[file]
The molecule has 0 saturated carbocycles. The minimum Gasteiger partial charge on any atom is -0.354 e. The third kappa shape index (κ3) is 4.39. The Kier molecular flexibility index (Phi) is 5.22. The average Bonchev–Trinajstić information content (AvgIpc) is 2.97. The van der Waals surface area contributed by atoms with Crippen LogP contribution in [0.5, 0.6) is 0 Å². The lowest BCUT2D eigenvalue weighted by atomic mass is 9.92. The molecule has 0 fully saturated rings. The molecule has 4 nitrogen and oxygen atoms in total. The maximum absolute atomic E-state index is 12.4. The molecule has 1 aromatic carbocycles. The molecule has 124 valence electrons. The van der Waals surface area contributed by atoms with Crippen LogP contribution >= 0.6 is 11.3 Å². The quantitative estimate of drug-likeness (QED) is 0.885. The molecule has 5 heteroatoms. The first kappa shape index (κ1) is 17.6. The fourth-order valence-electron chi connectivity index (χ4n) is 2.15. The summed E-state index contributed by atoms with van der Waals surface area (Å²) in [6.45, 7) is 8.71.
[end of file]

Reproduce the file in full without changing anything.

The molecule has 0 saturated carbocycles. The minimum Gasteiger partial charge on any atom is -0.354 e. The third kappa shape index (κ3) is 4.39. The Kier molecular flexibility index (Phi) is 5.22. The average Bonchev–Trinajstić information content (AvgIpc) is 2.97. The van der Waals surface area contributed by atoms with Crippen LogP contribution in [0.5, 0.6) is 0 Å². The lowest BCUT2D eigenvalue weighted by atomic mass is 9.92. The molecule has 0 fully saturated rings. The molecule has 4 nitrogen and oxygen atoms in total. The maximum absolute atomic E-state index is 12.4. The molecule has 1 aromatic carbocycles. The molecule has 124 valence electrons. The van der Waals surface area contributed by atoms with Crippen LogP contribution >= 0.6 is 11.3 Å². The quantitative estimate of drug-likeness (QED) is 0.885. The molecule has 5 heteroatoms. The first kappa shape index (κ1) is 17.6. The fourth-order valence-electron chi connectivity index (χ4n) is 2.15. The summed E-state index contributed by atoms with van der Waals surface area (Å²) in [6.45, 7) is 8.71.